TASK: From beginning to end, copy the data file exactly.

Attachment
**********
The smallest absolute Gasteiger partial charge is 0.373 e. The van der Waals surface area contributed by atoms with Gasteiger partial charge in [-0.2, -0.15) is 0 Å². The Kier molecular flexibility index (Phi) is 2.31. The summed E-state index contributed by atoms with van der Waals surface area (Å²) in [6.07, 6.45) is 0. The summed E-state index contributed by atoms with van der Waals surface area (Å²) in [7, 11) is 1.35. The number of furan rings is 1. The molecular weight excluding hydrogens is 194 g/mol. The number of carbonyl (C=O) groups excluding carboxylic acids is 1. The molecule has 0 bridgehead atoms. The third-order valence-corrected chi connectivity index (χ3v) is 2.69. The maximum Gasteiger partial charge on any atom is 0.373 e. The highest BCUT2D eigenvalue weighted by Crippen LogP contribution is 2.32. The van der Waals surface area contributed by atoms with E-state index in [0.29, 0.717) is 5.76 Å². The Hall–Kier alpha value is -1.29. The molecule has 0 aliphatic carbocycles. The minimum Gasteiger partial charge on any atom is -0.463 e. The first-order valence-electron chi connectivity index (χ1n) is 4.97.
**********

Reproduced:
The smallest absolute Gasteiger partial charge is 0.373 e. The van der Waals surface area contributed by atoms with Gasteiger partial charge in [-0.2, -0.15) is 0 Å². The Kier molecular flexibility index (Phi) is 2.31. The summed E-state index contributed by atoms with van der Waals surface area (Å²) in [6.07, 6.45) is 0. The summed E-state index contributed by atoms with van der Waals surface area (Å²) in [7, 11) is 1.35. The number of furan rings is 1. The molecular weight excluding hydrogens is 194 g/mol. The number of carbonyl (C=O) groups excluding carboxylic acids is 1. The molecule has 0 bridgehead atoms. The third-order valence-corrected chi connectivity index (χ3v) is 2.69. The maximum Gasteiger partial charge on any atom is 0.373 e. The highest BCUT2D eigenvalue weighted by Crippen LogP contribution is 2.32. The van der Waals surface area contributed by atoms with E-state index in [0.29, 0.717) is 5.76 Å². The Hall–Kier alpha value is -1.29. The molecule has 0 aliphatic carbocycles. The minimum Gasteiger partial charge on any atom is -0.463 e. The first-order valence-electron chi connectivity index (χ1n) is 4.97.